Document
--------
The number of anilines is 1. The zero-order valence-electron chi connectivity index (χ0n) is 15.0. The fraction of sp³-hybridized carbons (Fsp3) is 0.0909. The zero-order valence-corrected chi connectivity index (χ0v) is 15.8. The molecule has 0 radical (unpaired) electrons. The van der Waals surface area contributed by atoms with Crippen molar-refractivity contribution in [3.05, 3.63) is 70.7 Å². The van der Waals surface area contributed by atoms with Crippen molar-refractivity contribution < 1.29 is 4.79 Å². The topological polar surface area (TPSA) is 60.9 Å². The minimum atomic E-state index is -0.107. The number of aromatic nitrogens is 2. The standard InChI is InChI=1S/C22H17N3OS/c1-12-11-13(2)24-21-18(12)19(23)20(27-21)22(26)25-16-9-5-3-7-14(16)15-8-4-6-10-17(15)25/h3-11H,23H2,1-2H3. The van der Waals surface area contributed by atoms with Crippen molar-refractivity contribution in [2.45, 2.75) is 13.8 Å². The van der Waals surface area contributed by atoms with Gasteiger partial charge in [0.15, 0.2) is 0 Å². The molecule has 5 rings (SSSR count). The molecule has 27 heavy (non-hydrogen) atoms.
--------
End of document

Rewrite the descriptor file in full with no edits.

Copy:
The number of anilines is 1. The zero-order valence-electron chi connectivity index (χ0n) is 15.0. The fraction of sp³-hybridized carbons (Fsp3) is 0.0909. The zero-order valence-corrected chi connectivity index (χ0v) is 15.8. The molecule has 0 radical (unpaired) electrons. The van der Waals surface area contributed by atoms with Crippen molar-refractivity contribution in [3.05, 3.63) is 70.7 Å². The van der Waals surface area contributed by atoms with Crippen molar-refractivity contribution < 1.29 is 4.79 Å². The topological polar surface area (TPSA) is 60.9 Å². The minimum atomic E-state index is -0.107. The number of aromatic nitrogens is 2. The standard InChI is InChI=1S/C22H17N3OS/c1-12-11-13(2)24-21-18(12)19(23)20(27-21)22(26)25-16-9-5-3-7-14(16)15-8-4-6-10-17(15)25/h3-11H,23H2,1-2H3. The van der Waals surface area contributed by atoms with Crippen molar-refractivity contribution in [2.45, 2.75) is 13.8 Å². The van der Waals surface area contributed by atoms with Gasteiger partial charge in [0.15, 0.2) is 0 Å². The molecule has 5 rings (SSSR count). The molecule has 27 heavy (non-hydrogen) atoms.